Essays on "Personal Finance And Personal Opinion" In Financial Planning Subject Assignment

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{Place holder for title page, edit according to submission requirements}IntroductionYahoo! Finance offers the knowledge and opinions on a wide range of topics by 17 different money experts. Their advice is often scholarly, practical, and thought-provoking, but one thing it is not is contradictory. There are few if any columns that offer conflicting opinions on even broad subjects. There are, however, a few columns that address related topics, or different aspects of the same topic, and if taken together these can provide invaluable insights into certain areas of personal finance. Energy and the environment are concerns for every person on the planet, and are also a source of opportunities and pitfalls for those who are simply trying to manage their personal finances.

This paper will examine four columns by Yahoo’s financial experts that discuss different sides of the energy issue: “A Second Look at Ethanol Investing” by David Jackson; “Readers Turn Green, Save Same” by David Bach; “Oil’s Increasing Threat to the US Economy” by Dr. Jeremy Siegel; and “A Cold, Hard Fact: Prepare for Higher Heating Costs Now” by Suze Orman. Whether one is a big-time investor or just trying to make the most of a weekly paycheck, these articles are relevant and helpful and well worth a closer look. “A Second Look at Ethanol Investing” by David JacksonIn his article of February 14, 2008, David Jackson takes a look at some of the issues affecting investing in ethanol.

Ethanol, of course, is big news, and has been since 2005, according to Jackson; its main use, apart from being the intoxicating element in alcoholic beverages, is as an additive to fuel.

This presumably helps reduce the amount of oil used by consumers, and is more environmentally-friendly. Jackson explains that the U. S. Congress mandate that the country consume seven-and-a-half billion gallons of ethanol by 2012 was seen as a financial boon by many, and the ethanol industry initially enjoyed a huge windfall of investment money. The realities of ethanol production and use, however, have in Jackson’s words “sobered up” some investors, so that some ethanol-related companies suffered a quick decline in their stocks. Jackson points out that rational discussion of the issue is affected by many vested interests and passions, and so states that the purpose of his article is to attempt to provide an objective picture, since he has no personal stake in the ethanol industry. The picture that Jackson presents of the use of ethanol is largely negative.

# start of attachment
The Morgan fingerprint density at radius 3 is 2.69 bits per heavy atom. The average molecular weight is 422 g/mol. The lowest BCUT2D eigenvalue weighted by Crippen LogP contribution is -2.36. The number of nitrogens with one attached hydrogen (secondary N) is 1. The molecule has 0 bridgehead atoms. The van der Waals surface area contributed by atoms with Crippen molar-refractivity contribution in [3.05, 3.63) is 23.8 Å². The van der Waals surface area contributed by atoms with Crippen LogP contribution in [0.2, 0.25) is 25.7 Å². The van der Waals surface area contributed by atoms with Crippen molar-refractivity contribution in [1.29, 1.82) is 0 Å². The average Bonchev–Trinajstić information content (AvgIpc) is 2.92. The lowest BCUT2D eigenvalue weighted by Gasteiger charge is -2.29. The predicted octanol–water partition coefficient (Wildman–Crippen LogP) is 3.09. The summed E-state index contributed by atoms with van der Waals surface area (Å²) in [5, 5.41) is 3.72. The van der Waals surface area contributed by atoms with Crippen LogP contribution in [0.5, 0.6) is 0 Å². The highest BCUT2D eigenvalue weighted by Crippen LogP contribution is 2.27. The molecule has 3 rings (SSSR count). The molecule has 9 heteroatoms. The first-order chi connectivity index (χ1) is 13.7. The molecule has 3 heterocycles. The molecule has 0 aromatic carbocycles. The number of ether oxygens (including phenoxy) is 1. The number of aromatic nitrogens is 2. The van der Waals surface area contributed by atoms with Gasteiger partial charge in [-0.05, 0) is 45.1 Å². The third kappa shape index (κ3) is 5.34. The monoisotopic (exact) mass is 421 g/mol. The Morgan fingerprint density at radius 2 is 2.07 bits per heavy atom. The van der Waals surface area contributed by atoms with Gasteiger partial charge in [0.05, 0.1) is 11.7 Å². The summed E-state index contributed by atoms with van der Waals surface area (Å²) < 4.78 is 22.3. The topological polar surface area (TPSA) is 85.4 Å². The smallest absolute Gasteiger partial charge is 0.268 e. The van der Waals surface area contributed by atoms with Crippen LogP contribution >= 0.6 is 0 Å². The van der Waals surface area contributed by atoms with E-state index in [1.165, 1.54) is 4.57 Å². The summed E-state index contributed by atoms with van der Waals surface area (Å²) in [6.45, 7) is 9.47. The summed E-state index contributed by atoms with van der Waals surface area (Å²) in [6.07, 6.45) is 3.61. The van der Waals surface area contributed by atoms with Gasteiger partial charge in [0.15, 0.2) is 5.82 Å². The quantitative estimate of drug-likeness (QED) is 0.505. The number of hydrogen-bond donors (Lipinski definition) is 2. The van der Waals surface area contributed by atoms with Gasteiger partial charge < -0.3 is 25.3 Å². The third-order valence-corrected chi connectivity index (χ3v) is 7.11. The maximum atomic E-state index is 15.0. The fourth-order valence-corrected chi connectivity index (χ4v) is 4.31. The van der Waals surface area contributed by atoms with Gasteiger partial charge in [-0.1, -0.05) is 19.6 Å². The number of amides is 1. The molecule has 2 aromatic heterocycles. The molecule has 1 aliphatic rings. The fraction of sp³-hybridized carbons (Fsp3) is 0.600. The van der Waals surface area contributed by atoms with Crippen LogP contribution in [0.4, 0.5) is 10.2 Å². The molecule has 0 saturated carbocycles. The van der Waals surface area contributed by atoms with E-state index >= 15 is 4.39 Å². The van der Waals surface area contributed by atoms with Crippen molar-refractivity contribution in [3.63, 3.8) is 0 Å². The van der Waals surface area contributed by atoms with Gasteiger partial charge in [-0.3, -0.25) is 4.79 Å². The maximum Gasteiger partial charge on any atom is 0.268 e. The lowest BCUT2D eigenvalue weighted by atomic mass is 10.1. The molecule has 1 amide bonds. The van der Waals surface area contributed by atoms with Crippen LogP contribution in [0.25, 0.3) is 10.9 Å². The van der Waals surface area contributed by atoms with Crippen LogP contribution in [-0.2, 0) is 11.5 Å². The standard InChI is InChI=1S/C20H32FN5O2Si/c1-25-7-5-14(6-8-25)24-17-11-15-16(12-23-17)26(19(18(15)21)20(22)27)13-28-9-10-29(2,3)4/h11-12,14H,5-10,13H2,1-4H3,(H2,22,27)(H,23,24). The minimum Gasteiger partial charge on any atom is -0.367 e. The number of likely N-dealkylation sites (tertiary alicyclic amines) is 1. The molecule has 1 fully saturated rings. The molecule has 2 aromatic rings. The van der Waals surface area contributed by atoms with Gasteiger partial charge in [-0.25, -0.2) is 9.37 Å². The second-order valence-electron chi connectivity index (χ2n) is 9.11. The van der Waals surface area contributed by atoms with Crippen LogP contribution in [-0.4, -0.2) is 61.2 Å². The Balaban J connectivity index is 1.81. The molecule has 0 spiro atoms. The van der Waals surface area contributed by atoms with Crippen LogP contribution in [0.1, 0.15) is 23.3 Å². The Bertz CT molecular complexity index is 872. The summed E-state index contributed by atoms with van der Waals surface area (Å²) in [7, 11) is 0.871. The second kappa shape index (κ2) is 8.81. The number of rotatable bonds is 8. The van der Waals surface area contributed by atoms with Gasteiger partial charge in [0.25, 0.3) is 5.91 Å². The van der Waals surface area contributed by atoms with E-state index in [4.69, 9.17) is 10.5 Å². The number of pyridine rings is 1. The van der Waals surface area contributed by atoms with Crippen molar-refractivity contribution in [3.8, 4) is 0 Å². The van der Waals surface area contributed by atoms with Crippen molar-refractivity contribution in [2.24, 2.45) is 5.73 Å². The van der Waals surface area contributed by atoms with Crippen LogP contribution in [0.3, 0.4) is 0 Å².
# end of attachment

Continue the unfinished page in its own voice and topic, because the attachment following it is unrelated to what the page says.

He describes three types of ethanol production – from corn, sugar, and waste products – and points out that the energy, cost, and environmental benefits of each are subject to wide debate. Corn-based ethanol, which is mostly produced in the U. S., may in fact be an energy-negative process, meaning that a gallon of ethanol yields less energy than it takes to produce it.

In addition, the conversion of land for corn crops may actually contribute to the build-up of greenhouse gases in the atmosphere, something the use of ethanol is intended to prevent. Sugar-based ethanol, produced and used widely in Brazil, has a better energy output than corn, but is expensive in the U. S. due to high tariffs meant to protect the domestic sugar industry. And in both the case of corn and sugar ethanol, the use of these crops for fuel drives up their prices, which in turn affects food prices.

The third method, using waste products to produce ethanol, seems more promising, but is technically challenging to produce on a commercial scale. Jackson concludes his article by stating that there is no clear favorite as yet among the three ethanol options, and implies that the very idea may not actually be a very good one.

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